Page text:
Fowke dismissed as “very, very hard” the notion that states could collaborate on a plan to meet EPA rules or that an RTO such as MISO could play a role in coordination. “Fundamentally, I think each state, at least initially, has got to develop their own plans; and as you know there’s a lot of disparity between the targets that each state has.
“So we have these opportunities to start moving towards a cleaner, less-intensive carbon future and not hurt the economic pocketbooks of our customers, but we’ve got to do it in a fair, equitable and practical manner,” Fowke said, adding, “But we’re a long way from the final rules — and if you look at the history of proposal versus final — they can deviate quite significantly.”
Renewables in the mix; wind trumps solar for now
Fowke is bullish on Xcel’s investments to date in wind power and says he would continue to invest even if subsidies such as the production tax credit are allowed to expire and the price of the unsubsidized electricity competes with natural gas generation, where in many places he says it is “absolutely” competitive.
Most of the 5,080 MW on Xcel’s systems is contracted for through power purchase agreements. The company owns just three wind farms with 327 MW of capacity. But it plans to add 1,900 MW more to its systems by 2016.
“Could we continue on? Yeah, we could continue on, because I have been nothing but impressed in the improvements with the wind technology. Six, seven years ago, we had [wind turbine] capacity factors of 35 percent; now you’re talking about capacity factors of over 50 percent.
“So wind is seeing some, if not breakthroughs, some real significant improvements in cost. The PTC, obviously, is helpful in buying that down. I think we would advocate that at some point it does need to transition out, maybe similar to the [investment tax credit], you know, it’s going to drop down to 10 percent, but then it’s permanent, maybe there is a compromise like that,” he said.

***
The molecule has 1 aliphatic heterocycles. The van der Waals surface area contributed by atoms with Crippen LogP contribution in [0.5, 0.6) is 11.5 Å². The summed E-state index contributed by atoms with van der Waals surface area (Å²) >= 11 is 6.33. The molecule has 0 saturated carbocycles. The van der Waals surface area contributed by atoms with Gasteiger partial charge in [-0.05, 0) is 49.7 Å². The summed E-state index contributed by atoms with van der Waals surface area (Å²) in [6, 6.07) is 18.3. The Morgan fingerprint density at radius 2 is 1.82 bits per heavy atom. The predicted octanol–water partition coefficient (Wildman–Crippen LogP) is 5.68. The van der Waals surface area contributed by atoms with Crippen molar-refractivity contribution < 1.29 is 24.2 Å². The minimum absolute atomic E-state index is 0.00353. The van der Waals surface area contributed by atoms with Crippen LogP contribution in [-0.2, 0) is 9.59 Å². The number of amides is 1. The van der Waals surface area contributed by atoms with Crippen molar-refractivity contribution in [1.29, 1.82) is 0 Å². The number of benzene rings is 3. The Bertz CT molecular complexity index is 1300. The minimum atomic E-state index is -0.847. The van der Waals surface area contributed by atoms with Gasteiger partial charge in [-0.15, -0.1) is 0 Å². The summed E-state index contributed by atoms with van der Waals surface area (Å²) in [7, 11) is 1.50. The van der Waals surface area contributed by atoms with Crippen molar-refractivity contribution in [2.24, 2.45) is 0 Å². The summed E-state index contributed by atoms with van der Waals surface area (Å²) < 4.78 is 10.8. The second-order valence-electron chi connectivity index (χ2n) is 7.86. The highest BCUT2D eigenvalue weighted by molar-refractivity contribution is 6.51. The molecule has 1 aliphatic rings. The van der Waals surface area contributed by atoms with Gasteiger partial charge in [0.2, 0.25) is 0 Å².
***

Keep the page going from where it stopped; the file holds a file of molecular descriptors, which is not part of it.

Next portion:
When it comes to solar power, Fowke is more circumspect, particularly about the effect of distributed generation on the cost of maintaining and operating the transmission grid.
Xcel’s investment in solar is modest. At the end of 2012, Xcel had 266 MW of solar power on its system, including 129 MW of customer-sited solar.
To go further and satisfy growing customer demands for the choice of having photovoltaic panels on their roofs will require “getting the rules right,” Fowke said.
The EEI-NRDC agreement “was a recognition that the grid is fundamental to our security of and reliability of our energy future. The grid is a great bargain today, it’s absolutely a phenomenal bargain, and to replicate it independently, to truly get off the grid is — at the residential level, is probably — if you leased the equipment and everything else, would probably be in the $250- to $400-a-month range,” Fowke said. An expense in that range would far exceed the national average monthly residential electricity bill, according to U.S. Energy Information Administration data.
“That would be if you decided that you were going to completely get off the grid, not just put rooftop panels, but get voltage regulation, get the power you need to start up your air conditioner, you know, the stability, it would be extremely expensive to replicate. So let’s not shortchange the grid,” Fowke said.
“But unless you’re completely disconnecting from the grid, you need to have that grid there. You’re using it just as much as somebody that is a more traditional customer. In fact, you’re using it more because you’re importing, exporting and you’re asking the grid to do a lot of things,” he said.
“We still need that grid, and somebody needs to pay for it, and our rate design really hasn’t evolved as quickly as the technology.”
Inevitably “some customers are going to want to do more on their own. They’re going want to have some on-site generation and it’s not just renewables, it could be self-generation, the other options that are coming available there,” he said. “We increasingly have to incorporate distributed generation and other alternative forms of generation into our long-term planning mix.”
Fowke believes that “customers are willing to pay a little bit more to be greener, but I don’t think they’d be willing to pay a lot more.” While some customers might be willing to pay anything to be green, for most, 5 percent to 10 percent more is where “you’re probably going to get some pretty good acceptance. I think over 10, I bet you is probably a good break point.”
Security is important, but ‘there’s a risk-reward to everything’
While Fowke is committed to participating in industry efforts to secure utility assets from the threats of physical and cyberattacks, he wants guidelines on those efforts to be “pragmatic and not overly prescriptive.”
On the day of the interview, the Federal Energy Regulatory Commission proposed a rule that would require owners and operators of the bulk power system to identify critical facilities, as well as threats to and vulnerabilities of those facilities, and to create a security plan to protect against and mitigate physical attacks on that infrastructure (Greenwire, July 17).
That same week, the nation’s utility regulators, at their annual meeting, passed a resolution urging that standards be written with an eye on the cost associated with their implementation.